Matt Brown

Matt Brown

RSA olive grove chair John Cragg, Pernod Ricard sustainability manager Tracey Marshall and RSA member Trevor Slipper. Photo: Matt Brown.

Record RSA olive harvest

A record-breaking olive harvest has given RSA members plenty to smile about.

The 1400-tree olive grove in Burleigh was planted by RSA volunteers in 1995 to commemorate the 50th anniversary of VJ day.

Memorial plaques sit at the base of the trunks of the first 100 trees planted, a dedication to the soldiers who died.

Thanks to lots of pairs of helping hands, the annual harvest was completed in record time, with 14 tons safely gathered in just one day.

Marlborough Pernod Ricard staff descended on the grove as part of the company’s annual sustainability and responsibility initiative, Responsib’ALL Day.

“We realised we have a great sized workforce to harvest the olives in one day,” says Pernod Ricard sustainability manager Tracey Marshall.

The 500 wine-industry workers, from administrators to cellar hands, began the day at 8am with a warmup led by the vineyard operations staff.

Tracey says the harvest took the team between four and five hours to harvest nearly 14 ton of olives.

“That we can come in and get it done in a day is great for us and the community,” Tracey says.

Many returned soldiers who fought in World War II in Greece, Crete, North Africa and Italy sheltered from the enemy and enemy planes in olive groves.

The trees are situated alongside a popular walk and members of the public often leave poppies by the trees in remembrance.

The Marlborough grove is a testament to their service says RSA olive grove chairman John Cragg.

Harvesting had proven too much for the RSA to manage alone, he says.

In the past, harvesting the olives has taken up to three days with many volunteers needed to ensure the harvest was completed in time.

“It got to the point of so many trees we had to get a bit business-like.

“Historically, we harvested on Queen’s Birthday weekend because we depended on volunteers.

“We’ve been blessed with Pernod Ricard and their community day as part of our problem is attracting volunteers.

“We’re capable of mowing and pruning but harvest is beyond our capabilities,” he says.

Limited stocks of $20 750 ml bottles are available and the collectors’ item in the WW100 ANZAC Special Limited Edition packaging is now on special at $10.00 per bottle.

These are available from Marlborough RSA, 42 Alfred Street, Blenheim, [email protected]  or call 03 5785230

A day in the life of a primary school teacher

With rolling school strikes on their way, Rapuara School teacher Mikayla Avant sat down with reporter Matt Brown to talk him through a school day to help explain why teacher’s need more support.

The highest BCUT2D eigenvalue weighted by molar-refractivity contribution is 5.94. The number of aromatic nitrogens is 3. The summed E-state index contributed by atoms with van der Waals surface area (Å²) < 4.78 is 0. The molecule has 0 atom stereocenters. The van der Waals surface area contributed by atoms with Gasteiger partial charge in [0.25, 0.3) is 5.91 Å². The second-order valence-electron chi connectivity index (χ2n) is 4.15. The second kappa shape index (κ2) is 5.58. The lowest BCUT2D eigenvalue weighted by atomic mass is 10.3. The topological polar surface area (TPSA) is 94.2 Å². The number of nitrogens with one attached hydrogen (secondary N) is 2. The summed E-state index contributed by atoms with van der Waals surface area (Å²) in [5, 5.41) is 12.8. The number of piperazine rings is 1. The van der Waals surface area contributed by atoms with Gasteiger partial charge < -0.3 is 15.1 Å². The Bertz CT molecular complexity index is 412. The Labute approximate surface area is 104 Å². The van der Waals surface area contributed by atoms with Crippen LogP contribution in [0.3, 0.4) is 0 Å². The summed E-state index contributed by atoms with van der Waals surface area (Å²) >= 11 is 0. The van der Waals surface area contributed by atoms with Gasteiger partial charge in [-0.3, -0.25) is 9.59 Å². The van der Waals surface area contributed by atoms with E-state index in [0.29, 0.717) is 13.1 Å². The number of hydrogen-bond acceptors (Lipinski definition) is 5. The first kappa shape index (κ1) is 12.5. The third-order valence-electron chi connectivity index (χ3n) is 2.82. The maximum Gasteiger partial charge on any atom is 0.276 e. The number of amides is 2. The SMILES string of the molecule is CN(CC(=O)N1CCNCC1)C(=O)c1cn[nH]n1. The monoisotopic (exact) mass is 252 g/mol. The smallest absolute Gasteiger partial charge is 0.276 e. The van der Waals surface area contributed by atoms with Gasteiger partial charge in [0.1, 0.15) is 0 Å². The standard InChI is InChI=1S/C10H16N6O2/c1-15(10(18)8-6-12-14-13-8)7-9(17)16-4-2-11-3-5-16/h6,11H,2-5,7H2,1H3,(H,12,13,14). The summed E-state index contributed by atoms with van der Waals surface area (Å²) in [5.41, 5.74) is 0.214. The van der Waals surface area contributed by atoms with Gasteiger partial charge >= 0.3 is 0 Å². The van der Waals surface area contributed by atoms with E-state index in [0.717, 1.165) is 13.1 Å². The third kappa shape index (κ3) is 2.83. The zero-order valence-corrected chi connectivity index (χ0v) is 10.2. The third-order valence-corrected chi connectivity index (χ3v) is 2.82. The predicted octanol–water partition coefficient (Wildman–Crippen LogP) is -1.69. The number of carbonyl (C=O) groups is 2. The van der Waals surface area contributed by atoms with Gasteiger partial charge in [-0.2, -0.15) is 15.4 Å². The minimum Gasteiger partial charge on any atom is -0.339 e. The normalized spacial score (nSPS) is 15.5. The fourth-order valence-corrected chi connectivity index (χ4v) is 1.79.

Friday

5 am: Get up early and get ready to work out at the gym at 6am.

7.45am: At my desk getting ready for the day. You can plan weeks in advance, but something might go wrong, or something might change so your plan gets ripped up and scribbled out. Usually, I’m just sitting at my laptop planning, photocopying, printing.

8.40 am: School begins. We start with the roll, I call it fast admin.

“We go over what’s got to be done during the day, what’s important, and then reacting to whatever the children want to tell me.

9 am: Maths usually goes on until 10.10 and then the children go to morning tea after they’ve done their doubles; basic arithmetic, and they go and play.

10.10 am: If I’m not on duty, I pick up after them and I reorganise myself and get ready for reading. I might shoot over to the staff room to grab a coffee. Sometimes there’s something being said in the staff room that we all need to know.

10.30 am: Class novel. We’re reading Fish in a Tree in class. It’s about being kind and respectful.

10.45 am: Then, we have a reading program that we do, and I go through them with that. Recently, it’s been quite hectic because we have had a whole school enquiry, voyaging, based on the Totaranui.

11.15 am: If it’s not inquiry, it’s writing. We’re going to do newspaper articles starting next week.

12.15 pm: I’d say I have time to eat but I don’t really. I’ll eat if I’m on duty or I’ll grab a hot drink and meander around, make sure the kids are alright. Every teacher has a morning tea duty and a lunch duty. Otherwise, I’m either in here doing work, marking, reading. I’ll shoot over to the staff room, try to eat.

People think you can sit in the staff room, eat your lunch and have a yarn but you can’t. You always have got printing or marking or something to do.

You don’t get that leisurely lunch that everyone thinks that you get.

Rapaura school teacher Mikayla Avant says you don’t become a teacher for the paycheck. Photo: Matt Brown.

1.00 pm: 15 minutes of reading. I go around and make sure they are quiet reading and ask them some questions about what they’re reading.

1.15 pm: In the afternoon we have ‘inquiry’, so we go fully in depth in that area. That takes up the whole afternoon. Writing, science, technology, literacy, maths, everything. It’s about five weeks of really in-depth learning, or teaching from me, based off something wherever we’re going with that.

2.50 pm: School ends, for the children.

4.30 – 6pm: I’m usually here ‘til about five, six some nights and I always take work home. I would be lucky to get out at 4.30.

Because I’m a beginning teacher, I work, eat dinner, work. I probably usually put my laptop down about nine. On top of that, you still have your other paperwork behind the scenes.

I have meetings. Monday morning, Tuesday after school. Every fortnight I have a syndicate meeting at 7am. Thursdays I have a meeting with my mentor. I pretty much have a meeting every day, minus Fridays.

7.30pm: More preparation for class. If I get the chance, I might watch Netflix but that doesn’t always pan out.